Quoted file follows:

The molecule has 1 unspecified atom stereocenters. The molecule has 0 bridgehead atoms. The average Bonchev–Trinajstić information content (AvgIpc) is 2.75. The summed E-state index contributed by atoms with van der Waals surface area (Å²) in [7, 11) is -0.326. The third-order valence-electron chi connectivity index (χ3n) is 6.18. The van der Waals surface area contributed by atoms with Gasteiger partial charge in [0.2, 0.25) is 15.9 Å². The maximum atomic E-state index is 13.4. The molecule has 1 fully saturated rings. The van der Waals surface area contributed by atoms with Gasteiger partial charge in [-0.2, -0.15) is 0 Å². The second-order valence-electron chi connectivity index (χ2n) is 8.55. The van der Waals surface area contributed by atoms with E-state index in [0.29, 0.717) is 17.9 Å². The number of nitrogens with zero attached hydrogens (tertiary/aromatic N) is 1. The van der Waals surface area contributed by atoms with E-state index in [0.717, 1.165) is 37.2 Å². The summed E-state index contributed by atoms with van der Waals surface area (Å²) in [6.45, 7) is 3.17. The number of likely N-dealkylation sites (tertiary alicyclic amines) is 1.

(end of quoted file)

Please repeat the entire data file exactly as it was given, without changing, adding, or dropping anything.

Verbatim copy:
The molecule has 1 unspecified atom stereocenters. The molecule has 0 bridgehead atoms. The average Bonchev–Trinajstić information content (AvgIpc) is 2.75. The summed E-state index contributed by atoms with van der Waals surface area (Å²) in [7, 11) is -0.326. The third-order valence-electron chi connectivity index (χ3n) is 6.18. The van der Waals surface area contributed by atoms with Gasteiger partial charge in [0.2, 0.25) is 15.9 Å². The maximum atomic E-state index is 13.4. The molecule has 1 fully saturated rings. The van der Waals surface area contributed by atoms with Gasteiger partial charge in [-0.2, -0.15) is 0 Å². The second-order valence-electron chi connectivity index (χ2n) is 8.55. The van der Waals surface area contributed by atoms with E-state index in [0.29, 0.717) is 17.9 Å². The number of nitrogens with zero attached hydrogens (tertiary/aromatic N) is 1. The van der Waals surface area contributed by atoms with E-state index in [0.717, 1.165) is 37.2 Å². The summed E-state index contributed by atoms with van der Waals surface area (Å²) in [6.45, 7) is 3.17. The number of likely N-dealkylation sites (tertiary alicyclic amines) is 1.